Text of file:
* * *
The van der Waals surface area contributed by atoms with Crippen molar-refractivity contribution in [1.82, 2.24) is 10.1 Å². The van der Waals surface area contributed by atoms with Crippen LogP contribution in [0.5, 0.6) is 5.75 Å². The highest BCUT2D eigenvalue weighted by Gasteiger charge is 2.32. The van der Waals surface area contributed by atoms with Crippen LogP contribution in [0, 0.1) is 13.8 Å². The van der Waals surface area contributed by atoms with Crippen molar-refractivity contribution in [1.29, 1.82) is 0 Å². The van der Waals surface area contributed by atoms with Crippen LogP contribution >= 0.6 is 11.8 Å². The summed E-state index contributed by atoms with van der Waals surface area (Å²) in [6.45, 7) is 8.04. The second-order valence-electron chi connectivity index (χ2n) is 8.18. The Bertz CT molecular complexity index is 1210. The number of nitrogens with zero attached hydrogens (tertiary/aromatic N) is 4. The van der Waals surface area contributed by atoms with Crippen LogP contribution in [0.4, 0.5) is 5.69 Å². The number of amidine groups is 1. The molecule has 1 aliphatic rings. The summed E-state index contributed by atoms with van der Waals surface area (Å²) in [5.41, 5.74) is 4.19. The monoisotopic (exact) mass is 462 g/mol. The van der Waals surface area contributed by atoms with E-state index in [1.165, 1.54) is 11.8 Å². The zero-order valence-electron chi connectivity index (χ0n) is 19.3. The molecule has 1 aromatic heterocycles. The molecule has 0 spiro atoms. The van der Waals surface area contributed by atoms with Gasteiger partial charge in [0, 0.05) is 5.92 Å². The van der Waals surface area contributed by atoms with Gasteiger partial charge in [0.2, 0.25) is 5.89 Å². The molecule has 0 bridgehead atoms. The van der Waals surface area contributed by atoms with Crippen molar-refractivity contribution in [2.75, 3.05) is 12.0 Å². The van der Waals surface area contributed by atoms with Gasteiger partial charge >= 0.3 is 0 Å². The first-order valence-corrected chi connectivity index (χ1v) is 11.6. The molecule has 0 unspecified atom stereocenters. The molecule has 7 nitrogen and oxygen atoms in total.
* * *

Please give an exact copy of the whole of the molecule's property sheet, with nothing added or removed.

The van der Waals surface area contributed by atoms with Crippen molar-refractivity contribution in [1.82, 2.24) is 10.1 Å². The van der Waals surface area contributed by atoms with Crippen LogP contribution in [0.5, 0.6) is 5.75 Å². The highest BCUT2D eigenvalue weighted by Gasteiger charge is 2.32. The van der Waals surface area contributed by atoms with Crippen LogP contribution in [0, 0.1) is 13.8 Å². The van der Waals surface area contributed by atoms with Crippen molar-refractivity contribution in [1.29, 1.82) is 0 Å². The van der Waals surface area contributed by atoms with Crippen LogP contribution >= 0.6 is 11.8 Å². The summed E-state index contributed by atoms with van der Waals surface area (Å²) in [6.45, 7) is 8.04. The second-order valence-electron chi connectivity index (χ2n) is 8.18. The Bertz CT molecular complexity index is 1210. The number of nitrogens with zero attached hydrogens (tertiary/aromatic N) is 4. The van der Waals surface area contributed by atoms with Crippen LogP contribution in [0.4, 0.5) is 5.69 Å². The number of amidine groups is 1. The molecule has 1 aliphatic rings. The summed E-state index contributed by atoms with van der Waals surface area (Å²) in [5.41, 5.74) is 4.19. The monoisotopic (exact) mass is 462 g/mol. The van der Waals surface area contributed by atoms with E-state index in [1.165, 1.54) is 11.8 Å². The zero-order valence-electron chi connectivity index (χ0n) is 19.3. The molecule has 1 aromatic heterocycles. The molecule has 0 spiro atoms. The van der Waals surface area contributed by atoms with Gasteiger partial charge in [0, 0.05) is 5.92 Å². The van der Waals surface area contributed by atoms with Gasteiger partial charge in [0.2, 0.25) is 5.89 Å². The molecule has 0 bridgehead atoms. The van der Waals surface area contributed by atoms with Crippen molar-refractivity contribution in [2.75, 3.05) is 12.0 Å². The van der Waals surface area contributed by atoms with Gasteiger partial charge >= 0.3 is 0 Å². The first-order valence-corrected chi connectivity index (χ1v) is 11.6. The molecule has 0 unspecified atom stereocenters. The molecule has 7 nitrogen and oxygen atoms in total.